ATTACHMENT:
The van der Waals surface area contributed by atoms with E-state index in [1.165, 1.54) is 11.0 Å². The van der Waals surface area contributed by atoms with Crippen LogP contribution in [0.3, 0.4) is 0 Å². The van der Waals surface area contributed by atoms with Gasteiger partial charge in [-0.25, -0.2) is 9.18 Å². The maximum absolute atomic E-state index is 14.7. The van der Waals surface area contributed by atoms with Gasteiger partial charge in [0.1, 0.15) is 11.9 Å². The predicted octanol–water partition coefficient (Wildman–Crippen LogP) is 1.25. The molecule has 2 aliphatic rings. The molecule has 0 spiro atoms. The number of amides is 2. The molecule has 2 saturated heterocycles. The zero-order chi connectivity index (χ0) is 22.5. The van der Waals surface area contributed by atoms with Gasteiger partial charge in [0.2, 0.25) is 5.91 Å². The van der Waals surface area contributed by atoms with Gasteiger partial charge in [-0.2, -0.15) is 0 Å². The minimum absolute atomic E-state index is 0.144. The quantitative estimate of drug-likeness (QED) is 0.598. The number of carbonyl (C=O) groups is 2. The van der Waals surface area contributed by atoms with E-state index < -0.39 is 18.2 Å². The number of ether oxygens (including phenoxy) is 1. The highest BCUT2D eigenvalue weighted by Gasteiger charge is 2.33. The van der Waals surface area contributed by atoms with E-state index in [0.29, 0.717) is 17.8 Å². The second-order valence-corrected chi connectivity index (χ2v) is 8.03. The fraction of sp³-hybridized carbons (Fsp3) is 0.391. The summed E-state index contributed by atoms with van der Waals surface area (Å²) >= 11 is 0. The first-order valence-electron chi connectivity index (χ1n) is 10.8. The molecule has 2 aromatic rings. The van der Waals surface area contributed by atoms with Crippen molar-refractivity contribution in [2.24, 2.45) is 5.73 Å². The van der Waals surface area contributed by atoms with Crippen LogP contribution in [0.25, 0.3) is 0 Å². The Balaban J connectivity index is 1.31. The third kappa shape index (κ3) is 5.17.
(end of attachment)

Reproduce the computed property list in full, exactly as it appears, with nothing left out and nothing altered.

The van der Waals surface area contributed by atoms with E-state index in [1.165, 1.54) is 11.0 Å². The van der Waals surface area contributed by atoms with Crippen LogP contribution in [0.3, 0.4) is 0 Å². The van der Waals surface area contributed by atoms with Gasteiger partial charge in [-0.25, -0.2) is 9.18 Å². The maximum absolute atomic E-state index is 14.7. The van der Waals surface area contributed by atoms with Gasteiger partial charge in [0.1, 0.15) is 11.9 Å². The predicted octanol–water partition coefficient (Wildman–Crippen LogP) is 1.25. The molecule has 2 aliphatic rings. The molecule has 0 spiro atoms. The number of amides is 2. The molecule has 2 saturated heterocycles. The zero-order chi connectivity index (χ0) is 22.5. The van der Waals surface area contributed by atoms with Gasteiger partial charge in [0.2, 0.25) is 5.91 Å². The van der Waals surface area contributed by atoms with Gasteiger partial charge in [-0.2, -0.15) is 0 Å². The minimum absolute atomic E-state index is 0.144. The quantitative estimate of drug-likeness (QED) is 0.598. The number of carbonyl (C=O) groups is 2. The van der Waals surface area contributed by atoms with E-state index < -0.39 is 18.2 Å². The number of ether oxygens (including phenoxy) is 1. The highest BCUT2D eigenvalue weighted by Gasteiger charge is 2.33. The van der Waals surface area contributed by atoms with E-state index in [0.29, 0.717) is 17.8 Å². The second-order valence-corrected chi connectivity index (χ2v) is 8.03. The fraction of sp³-hybridized carbons (Fsp3) is 0.391. The summed E-state index contributed by atoms with van der Waals surface area (Å²) >= 11 is 0. The first-order valence-electron chi connectivity index (χ1n) is 10.8. The molecule has 2 aromatic rings. The van der Waals surface area contributed by atoms with Crippen molar-refractivity contribution in [2.24, 2.45) is 5.73 Å². The van der Waals surface area contributed by atoms with Crippen LogP contribution in [0.25, 0.3) is 0 Å². The Balaban J connectivity index is 1.31. The third kappa shape index (κ3) is 5.17.